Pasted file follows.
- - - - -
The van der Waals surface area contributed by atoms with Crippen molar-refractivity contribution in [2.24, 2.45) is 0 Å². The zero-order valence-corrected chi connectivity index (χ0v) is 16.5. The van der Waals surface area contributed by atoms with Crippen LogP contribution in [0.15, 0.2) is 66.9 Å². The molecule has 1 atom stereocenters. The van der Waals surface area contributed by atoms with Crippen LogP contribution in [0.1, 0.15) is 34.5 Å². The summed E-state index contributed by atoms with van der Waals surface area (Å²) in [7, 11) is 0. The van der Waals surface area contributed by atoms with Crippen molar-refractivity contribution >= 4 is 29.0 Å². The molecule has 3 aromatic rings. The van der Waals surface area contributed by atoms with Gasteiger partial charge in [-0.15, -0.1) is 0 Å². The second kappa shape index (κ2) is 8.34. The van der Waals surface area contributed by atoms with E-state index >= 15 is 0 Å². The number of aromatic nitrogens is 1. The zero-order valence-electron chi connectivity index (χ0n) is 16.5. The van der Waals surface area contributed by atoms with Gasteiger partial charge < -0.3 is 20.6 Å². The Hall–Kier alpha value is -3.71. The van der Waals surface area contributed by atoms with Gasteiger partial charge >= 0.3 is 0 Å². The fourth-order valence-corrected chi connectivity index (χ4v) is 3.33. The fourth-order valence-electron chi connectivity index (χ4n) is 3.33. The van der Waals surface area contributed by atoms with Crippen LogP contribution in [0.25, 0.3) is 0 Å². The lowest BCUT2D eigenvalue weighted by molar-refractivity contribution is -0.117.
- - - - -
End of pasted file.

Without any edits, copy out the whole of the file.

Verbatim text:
The van der Waals surface area contributed by atoms with Crippen molar-refractivity contribution in [2.24, 2.45) is 0 Å². The zero-order valence-corrected chi connectivity index (χ0v) is 16.5. The van der Waals surface area contributed by atoms with Crippen LogP contribution in [0.15, 0.2) is 66.9 Å². The molecule has 1 atom stereocenters. The van der Waals surface area contributed by atoms with Crippen LogP contribution in [0.1, 0.15) is 34.5 Å². The summed E-state index contributed by atoms with van der Waals surface area (Å²) in [7, 11) is 0. The van der Waals surface area contributed by atoms with Crippen molar-refractivity contribution >= 4 is 29.0 Å². The molecule has 3 aromatic rings. The van der Waals surface area contributed by atoms with Gasteiger partial charge in [-0.15, -0.1) is 0 Å². The second kappa shape index (κ2) is 8.34. The van der Waals surface area contributed by atoms with E-state index >= 15 is 0 Å². The number of aromatic nitrogens is 1. The zero-order valence-electron chi connectivity index (χ0n) is 16.5. The van der Waals surface area contributed by atoms with Gasteiger partial charge < -0.3 is 20.6 Å². The Hall–Kier alpha value is -3.71. The van der Waals surface area contributed by atoms with Gasteiger partial charge >= 0.3 is 0 Å². The fourth-order valence-corrected chi connectivity index (χ4v) is 3.33. The fourth-order valence-electron chi connectivity index (χ4n) is 3.33. The van der Waals surface area contributed by atoms with Crippen LogP contribution in [0.25, 0.3) is 0 Å². The lowest BCUT2D eigenvalue weighted by molar-refractivity contribution is -0.117.